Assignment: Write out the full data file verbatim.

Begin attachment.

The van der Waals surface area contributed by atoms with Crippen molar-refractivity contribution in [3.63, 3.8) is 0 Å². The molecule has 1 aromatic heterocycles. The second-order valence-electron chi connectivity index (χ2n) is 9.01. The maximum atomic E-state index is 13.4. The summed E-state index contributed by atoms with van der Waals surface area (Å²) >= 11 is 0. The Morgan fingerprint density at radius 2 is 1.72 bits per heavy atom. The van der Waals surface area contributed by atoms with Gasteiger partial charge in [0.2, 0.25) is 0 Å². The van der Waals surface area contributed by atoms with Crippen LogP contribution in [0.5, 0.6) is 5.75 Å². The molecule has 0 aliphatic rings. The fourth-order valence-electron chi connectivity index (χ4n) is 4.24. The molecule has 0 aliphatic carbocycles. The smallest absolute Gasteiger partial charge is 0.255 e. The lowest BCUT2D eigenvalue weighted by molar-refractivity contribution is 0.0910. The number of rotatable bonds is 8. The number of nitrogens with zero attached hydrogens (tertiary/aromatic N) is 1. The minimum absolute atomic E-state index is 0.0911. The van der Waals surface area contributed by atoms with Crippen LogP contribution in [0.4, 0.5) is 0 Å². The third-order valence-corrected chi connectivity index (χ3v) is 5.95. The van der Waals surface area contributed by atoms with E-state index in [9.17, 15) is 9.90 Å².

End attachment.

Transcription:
The van der Waals surface area contributed by atoms with Crippen molar-refractivity contribution in [3.63, 3.8) is 0 Å². The molecule has 1 aromatic heterocycles. The second-order valence-electron chi connectivity index (χ2n) is 9.01. The maximum atomic E-state index is 13.4. The summed E-state index contributed by atoms with van der Waals surface area (Å²) >= 11 is 0. The Morgan fingerprint density at radius 2 is 1.72 bits per heavy atom. The van der Waals surface area contributed by atoms with Gasteiger partial charge in [0.2, 0.25) is 0 Å². The van der Waals surface area contributed by atoms with Crippen LogP contribution in [0.5, 0.6) is 5.75 Å². The molecule has 0 aliphatic rings. The fourth-order valence-electron chi connectivity index (χ4n) is 4.24. The molecule has 0 aliphatic carbocycles. The smallest absolute Gasteiger partial charge is 0.255 e. The lowest BCUT2D eigenvalue weighted by molar-refractivity contribution is 0.0910. The number of rotatable bonds is 8. The number of nitrogens with zero attached hydrogens (tertiary/aromatic N) is 1. The minimum absolute atomic E-state index is 0.0911. The van der Waals surface area contributed by atoms with Crippen LogP contribution in [0.4, 0.5) is 0 Å². The third-order valence-corrected chi connectivity index (χ3v) is 5.95. The van der Waals surface area contributed by atoms with E-state index in [9.17, 15) is 9.90 Å².